Market Research and Insight

Starting this summer, groundbreaking will begin on a long-dreamed-of energy project that’s become possible only recently thanks to advances in technology: a high-tech link...

Starting this summer, groundbreaking will begin on a long-dreamed-of energy project that’s become possible only recently thanks to advances in technology: a high-tech link that will finally connect the US’s three major electricity grids into one.

The Tres Amigas project will connect three grids that currently operate as virtual energy islands: the Eastern Interconnection, the Western Interconnection and the Texas Interconnection, also known as ERCOT (for the “Electric Reliability Council of Texas”). Up until now, little power — only about 2 gigawatts in total — could be transferred from any one of these grids to another. Linking the three regional grids together will increase that amount considerably in years to come, enabling all three systems to become both more efficient and resilient.

Tres Amigas, which is Spanish for “three (female) friends,” will also make it easier for renewable energy developers to sell the electricity they generate to regions outside their existing markets. That should provide a new boost for further renewables projects, as development in some areas has been constrained by a lack of adequate transmission capacity. For example, solar energy operators in remote, low-demand parts of the Southwest could send their electricity to markets in more populous and energy-hungry regions on the East Coast.

The Tres Amigas “SuperStation” project wouldn’t have been possible just five years ago, according to chief operating officer David Stidham. The initiative relies on cutting-edge Voltage Source Converters, or VSCs, that can efficiently connect two or more asynchronous grids by converting alternating current (AC) power from one network into direct current (DC) power and then back into AC power that’s fed into another grid. It also depends upon advanced software that can keep track of fast-changing energy prices, as well as production and demand, across multiple markets.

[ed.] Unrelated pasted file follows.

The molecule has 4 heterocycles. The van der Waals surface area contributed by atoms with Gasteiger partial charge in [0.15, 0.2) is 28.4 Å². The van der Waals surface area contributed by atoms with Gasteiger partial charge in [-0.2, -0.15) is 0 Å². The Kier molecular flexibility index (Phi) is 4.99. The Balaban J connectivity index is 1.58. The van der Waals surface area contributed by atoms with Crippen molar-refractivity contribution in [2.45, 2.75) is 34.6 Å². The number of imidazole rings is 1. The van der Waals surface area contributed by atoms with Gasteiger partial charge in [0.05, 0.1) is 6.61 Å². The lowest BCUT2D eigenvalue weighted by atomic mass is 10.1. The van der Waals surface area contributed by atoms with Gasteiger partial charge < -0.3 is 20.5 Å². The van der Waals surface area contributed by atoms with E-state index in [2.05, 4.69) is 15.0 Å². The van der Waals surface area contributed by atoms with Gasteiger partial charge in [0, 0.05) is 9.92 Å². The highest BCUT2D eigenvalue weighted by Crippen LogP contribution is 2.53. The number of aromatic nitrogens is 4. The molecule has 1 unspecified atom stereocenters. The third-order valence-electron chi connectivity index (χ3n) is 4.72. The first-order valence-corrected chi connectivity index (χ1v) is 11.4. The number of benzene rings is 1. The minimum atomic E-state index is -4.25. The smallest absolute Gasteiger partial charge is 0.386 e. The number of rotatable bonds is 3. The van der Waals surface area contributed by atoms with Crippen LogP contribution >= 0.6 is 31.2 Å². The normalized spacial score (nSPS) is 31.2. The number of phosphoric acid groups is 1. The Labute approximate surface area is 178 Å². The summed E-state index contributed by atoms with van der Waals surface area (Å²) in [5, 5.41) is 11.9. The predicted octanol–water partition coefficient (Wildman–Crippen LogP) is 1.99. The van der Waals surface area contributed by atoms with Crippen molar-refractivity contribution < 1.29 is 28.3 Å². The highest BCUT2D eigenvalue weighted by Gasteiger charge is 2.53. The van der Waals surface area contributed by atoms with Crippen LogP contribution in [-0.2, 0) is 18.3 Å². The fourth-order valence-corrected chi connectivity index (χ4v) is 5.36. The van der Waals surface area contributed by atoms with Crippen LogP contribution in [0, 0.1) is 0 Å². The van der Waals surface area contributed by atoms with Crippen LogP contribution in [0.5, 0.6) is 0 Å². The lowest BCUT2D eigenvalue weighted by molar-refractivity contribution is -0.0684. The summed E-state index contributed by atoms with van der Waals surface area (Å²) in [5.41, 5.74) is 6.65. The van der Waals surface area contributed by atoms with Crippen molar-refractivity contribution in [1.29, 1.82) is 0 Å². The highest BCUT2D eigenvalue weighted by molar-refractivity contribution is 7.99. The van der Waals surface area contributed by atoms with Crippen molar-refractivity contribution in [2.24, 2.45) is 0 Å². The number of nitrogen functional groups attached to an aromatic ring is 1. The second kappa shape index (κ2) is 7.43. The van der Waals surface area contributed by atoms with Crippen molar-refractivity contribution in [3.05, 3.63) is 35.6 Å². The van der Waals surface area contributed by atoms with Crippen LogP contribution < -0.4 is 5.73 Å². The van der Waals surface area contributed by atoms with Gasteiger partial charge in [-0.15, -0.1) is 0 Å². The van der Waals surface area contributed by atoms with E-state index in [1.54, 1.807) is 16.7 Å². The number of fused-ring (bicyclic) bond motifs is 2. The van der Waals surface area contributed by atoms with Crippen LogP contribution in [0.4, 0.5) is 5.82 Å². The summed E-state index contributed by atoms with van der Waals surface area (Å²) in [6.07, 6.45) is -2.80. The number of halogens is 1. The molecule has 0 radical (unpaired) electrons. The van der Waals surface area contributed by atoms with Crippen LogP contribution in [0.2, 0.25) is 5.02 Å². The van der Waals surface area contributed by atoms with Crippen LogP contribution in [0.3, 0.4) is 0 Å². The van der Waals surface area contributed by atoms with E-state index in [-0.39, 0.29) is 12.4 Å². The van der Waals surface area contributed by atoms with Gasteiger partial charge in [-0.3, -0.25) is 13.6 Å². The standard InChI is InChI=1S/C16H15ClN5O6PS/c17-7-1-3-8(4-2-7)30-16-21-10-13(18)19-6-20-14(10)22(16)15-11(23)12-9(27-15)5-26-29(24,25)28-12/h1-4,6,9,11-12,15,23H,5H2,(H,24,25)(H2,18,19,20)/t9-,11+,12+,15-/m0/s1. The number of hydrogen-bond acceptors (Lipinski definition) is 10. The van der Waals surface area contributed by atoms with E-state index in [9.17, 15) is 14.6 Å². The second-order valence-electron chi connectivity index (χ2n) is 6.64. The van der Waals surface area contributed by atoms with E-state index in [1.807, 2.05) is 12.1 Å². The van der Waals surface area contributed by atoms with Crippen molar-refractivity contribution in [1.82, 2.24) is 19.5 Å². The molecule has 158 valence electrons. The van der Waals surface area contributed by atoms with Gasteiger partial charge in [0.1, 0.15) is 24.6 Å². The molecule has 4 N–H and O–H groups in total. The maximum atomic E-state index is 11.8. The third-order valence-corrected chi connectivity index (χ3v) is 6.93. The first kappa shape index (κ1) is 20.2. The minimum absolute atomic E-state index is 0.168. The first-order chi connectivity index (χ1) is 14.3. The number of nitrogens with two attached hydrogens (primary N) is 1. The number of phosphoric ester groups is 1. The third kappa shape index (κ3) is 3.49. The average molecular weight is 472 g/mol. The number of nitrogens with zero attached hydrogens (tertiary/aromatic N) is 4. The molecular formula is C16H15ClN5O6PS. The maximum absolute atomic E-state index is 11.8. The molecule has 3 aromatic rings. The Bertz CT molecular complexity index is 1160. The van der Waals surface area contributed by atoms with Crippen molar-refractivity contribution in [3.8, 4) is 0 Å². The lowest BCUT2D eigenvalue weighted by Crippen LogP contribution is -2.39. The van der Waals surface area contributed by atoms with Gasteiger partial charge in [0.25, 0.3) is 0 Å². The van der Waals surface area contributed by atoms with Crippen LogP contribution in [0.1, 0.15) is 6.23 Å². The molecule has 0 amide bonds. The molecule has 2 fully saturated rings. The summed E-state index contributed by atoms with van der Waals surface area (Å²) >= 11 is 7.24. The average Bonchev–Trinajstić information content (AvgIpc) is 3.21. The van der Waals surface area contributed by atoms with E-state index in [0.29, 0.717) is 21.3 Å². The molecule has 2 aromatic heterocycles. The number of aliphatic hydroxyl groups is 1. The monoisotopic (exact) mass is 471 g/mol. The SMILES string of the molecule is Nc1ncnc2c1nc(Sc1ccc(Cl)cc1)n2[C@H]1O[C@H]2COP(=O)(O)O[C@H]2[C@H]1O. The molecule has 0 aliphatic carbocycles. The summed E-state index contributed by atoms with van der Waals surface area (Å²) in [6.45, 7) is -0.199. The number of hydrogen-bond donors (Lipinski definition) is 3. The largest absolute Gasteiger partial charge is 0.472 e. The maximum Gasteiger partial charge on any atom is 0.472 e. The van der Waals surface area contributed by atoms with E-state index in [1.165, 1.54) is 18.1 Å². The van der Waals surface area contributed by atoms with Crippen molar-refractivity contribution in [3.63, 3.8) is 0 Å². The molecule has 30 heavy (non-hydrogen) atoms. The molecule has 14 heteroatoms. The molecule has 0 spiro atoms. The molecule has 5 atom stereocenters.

The last piece that fell into place to make the project possible is the planned addition of new transmission lines near the New Mexico-Texas border that brings the three regional grids closer together than they’ve ever been.

Chairman, president and CEO Phil Harris, a veteran energy industry executive, conceived of the Tres Amigas project while working in China to help develop that country’s massive buildout of high-voltage direct current transmission systems. Upon returning to the US, he began making plans in 2008 to connect America’s three regional grids.

While it’s now possible, the project will be no mean feat, requiring the help and cooperation of many partners with different types of expertise. Among those that have come on board are American Superconductor Corporation, which will provide the necessary superconductor electricity pipelines; Viridity Energy, which will design, build and operate Tres Amigas’ power trading platform; Alstom, which is supplying the VSCs; and Xtreme Power, which will provide utility-scale power management and energy storage for the new hub.

Located on 22.5 square miles of land in Clovis, New Mexico, the Tres Amigas SuperStation is set to have its first link — a 750-megawatt VSC connecting PNM and Xcel Energy — up and running by the summer of 2014. More connections will come online over time, with the project eventually expected to offer up to 30 gigawatts of power transfer capacity.

“It’ll be like the Space Station,” Stidham said. “It’ll always be under construction.”

Dan Ilett